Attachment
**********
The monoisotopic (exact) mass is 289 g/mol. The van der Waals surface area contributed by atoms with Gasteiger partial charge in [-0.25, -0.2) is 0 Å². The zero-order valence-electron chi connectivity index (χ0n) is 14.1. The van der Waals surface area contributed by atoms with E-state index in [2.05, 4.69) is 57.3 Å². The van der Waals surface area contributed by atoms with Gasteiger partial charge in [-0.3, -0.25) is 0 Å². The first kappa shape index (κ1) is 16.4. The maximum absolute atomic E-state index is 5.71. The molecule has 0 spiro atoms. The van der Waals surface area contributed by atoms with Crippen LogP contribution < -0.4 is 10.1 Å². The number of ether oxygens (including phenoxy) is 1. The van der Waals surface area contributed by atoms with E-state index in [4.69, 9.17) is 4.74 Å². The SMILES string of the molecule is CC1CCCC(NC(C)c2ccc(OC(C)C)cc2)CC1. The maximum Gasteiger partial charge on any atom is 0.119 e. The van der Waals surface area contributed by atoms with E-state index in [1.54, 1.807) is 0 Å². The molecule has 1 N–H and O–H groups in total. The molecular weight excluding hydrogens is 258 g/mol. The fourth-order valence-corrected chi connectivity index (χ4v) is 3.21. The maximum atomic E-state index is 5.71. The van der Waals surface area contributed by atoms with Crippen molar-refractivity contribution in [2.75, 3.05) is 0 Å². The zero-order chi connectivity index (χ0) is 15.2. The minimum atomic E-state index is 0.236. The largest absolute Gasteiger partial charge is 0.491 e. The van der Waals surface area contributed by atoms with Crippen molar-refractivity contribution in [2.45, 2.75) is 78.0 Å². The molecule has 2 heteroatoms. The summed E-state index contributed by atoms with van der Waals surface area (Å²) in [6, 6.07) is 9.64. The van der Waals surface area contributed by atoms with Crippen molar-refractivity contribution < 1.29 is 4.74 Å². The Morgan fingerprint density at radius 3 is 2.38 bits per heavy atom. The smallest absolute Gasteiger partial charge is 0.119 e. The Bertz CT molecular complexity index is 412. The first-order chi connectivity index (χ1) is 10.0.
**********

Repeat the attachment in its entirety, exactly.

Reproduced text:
The monoisotopic (exact) mass is 289 g/mol. The van der Waals surface area contributed by atoms with Gasteiger partial charge in [-0.25, -0.2) is 0 Å². The zero-order valence-electron chi connectivity index (χ0n) is 14.1. The van der Waals surface area contributed by atoms with E-state index in [2.05, 4.69) is 57.3 Å². The van der Waals surface area contributed by atoms with Gasteiger partial charge in [-0.3, -0.25) is 0 Å². The first kappa shape index (κ1) is 16.4. The maximum absolute atomic E-state index is 5.71. The molecule has 0 spiro atoms. The van der Waals surface area contributed by atoms with Crippen LogP contribution < -0.4 is 10.1 Å². The number of ether oxygens (including phenoxy) is 1. The van der Waals surface area contributed by atoms with E-state index in [4.69, 9.17) is 4.74 Å². The SMILES string of the molecule is CC1CCCC(NC(C)c2ccc(OC(C)C)cc2)CC1. The maximum Gasteiger partial charge on any atom is 0.119 e. The van der Waals surface area contributed by atoms with E-state index in [1.54, 1.807) is 0 Å². The molecule has 1 N–H and O–H groups in total. The molecular weight excluding hydrogens is 258 g/mol. The fourth-order valence-corrected chi connectivity index (χ4v) is 3.21. The maximum atomic E-state index is 5.71. The van der Waals surface area contributed by atoms with Crippen molar-refractivity contribution in [2.75, 3.05) is 0 Å². The zero-order chi connectivity index (χ0) is 15.2. The minimum atomic E-state index is 0.236. The largest absolute Gasteiger partial charge is 0.491 e. The van der Waals surface area contributed by atoms with Crippen molar-refractivity contribution in [2.45, 2.75) is 78.0 Å². The molecule has 2 heteroatoms. The summed E-state index contributed by atoms with van der Waals surface area (Å²) in [6, 6.07) is 9.64. The van der Waals surface area contributed by atoms with Crippen molar-refractivity contribution < 1.29 is 4.74 Å². The Morgan fingerprint density at radius 3 is 2.38 bits per heavy atom. The smallest absolute Gasteiger partial charge is 0.119 e. The Bertz CT molecular complexity index is 412. The first-order chi connectivity index (χ1) is 10.0.